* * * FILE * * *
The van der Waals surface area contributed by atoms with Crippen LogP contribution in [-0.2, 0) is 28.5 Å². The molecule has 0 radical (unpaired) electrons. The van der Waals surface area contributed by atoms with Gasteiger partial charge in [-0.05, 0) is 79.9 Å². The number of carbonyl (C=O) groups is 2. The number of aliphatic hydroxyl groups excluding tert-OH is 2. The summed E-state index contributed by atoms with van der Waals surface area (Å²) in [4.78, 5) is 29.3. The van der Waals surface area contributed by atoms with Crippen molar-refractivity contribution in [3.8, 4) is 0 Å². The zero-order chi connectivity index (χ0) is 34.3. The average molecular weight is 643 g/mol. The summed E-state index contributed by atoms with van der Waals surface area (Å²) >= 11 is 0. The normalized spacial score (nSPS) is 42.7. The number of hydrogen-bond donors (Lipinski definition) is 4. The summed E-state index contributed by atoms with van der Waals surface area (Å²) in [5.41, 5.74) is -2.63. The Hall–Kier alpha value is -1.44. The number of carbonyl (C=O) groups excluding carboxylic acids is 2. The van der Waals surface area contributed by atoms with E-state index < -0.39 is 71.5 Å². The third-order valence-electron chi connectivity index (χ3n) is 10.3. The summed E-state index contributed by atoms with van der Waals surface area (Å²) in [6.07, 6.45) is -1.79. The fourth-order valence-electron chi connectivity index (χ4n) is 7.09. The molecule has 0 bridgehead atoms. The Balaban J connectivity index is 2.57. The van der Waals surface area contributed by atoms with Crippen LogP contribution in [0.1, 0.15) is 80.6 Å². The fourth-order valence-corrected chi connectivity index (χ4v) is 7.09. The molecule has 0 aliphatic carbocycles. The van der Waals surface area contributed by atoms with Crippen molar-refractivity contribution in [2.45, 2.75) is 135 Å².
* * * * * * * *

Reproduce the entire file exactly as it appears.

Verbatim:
The van der Waals surface area contributed by atoms with Crippen LogP contribution in [-0.2, 0) is 28.5 Å². The molecule has 0 radical (unpaired) electrons. The van der Waals surface area contributed by atoms with Gasteiger partial charge in [-0.05, 0) is 79.9 Å². The number of carbonyl (C=O) groups is 2. The number of aliphatic hydroxyl groups excluding tert-OH is 2. The summed E-state index contributed by atoms with van der Waals surface area (Å²) in [4.78, 5) is 29.3. The van der Waals surface area contributed by atoms with Crippen molar-refractivity contribution in [3.8, 4) is 0 Å². The zero-order chi connectivity index (χ0) is 34.3. The average molecular weight is 643 g/mol. The summed E-state index contributed by atoms with van der Waals surface area (Å²) >= 11 is 0. The normalized spacial score (nSPS) is 42.7. The number of hydrogen-bond donors (Lipinski definition) is 4. The summed E-state index contributed by atoms with van der Waals surface area (Å²) in [5.41, 5.74) is -2.63. The Hall–Kier alpha value is -1.44. The number of carbonyl (C=O) groups excluding carboxylic acids is 2. The van der Waals surface area contributed by atoms with E-state index < -0.39 is 71.5 Å². The third-order valence-electron chi connectivity index (χ3n) is 10.3. The summed E-state index contributed by atoms with van der Waals surface area (Å²) in [6.07, 6.45) is -1.79. The fourth-order valence-electron chi connectivity index (χ4n) is 7.09. The molecule has 0 bridgehead atoms. The Balaban J connectivity index is 2.57. The van der Waals surface area contributed by atoms with Crippen LogP contribution in [0.1, 0.15) is 80.6 Å². The fourth-order valence-corrected chi connectivity index (χ4v) is 7.09. The molecule has 0 aliphatic carbocycles. The van der Waals surface area contributed by atoms with Crippen molar-refractivity contribution in [2.45, 2.75) is 135 Å².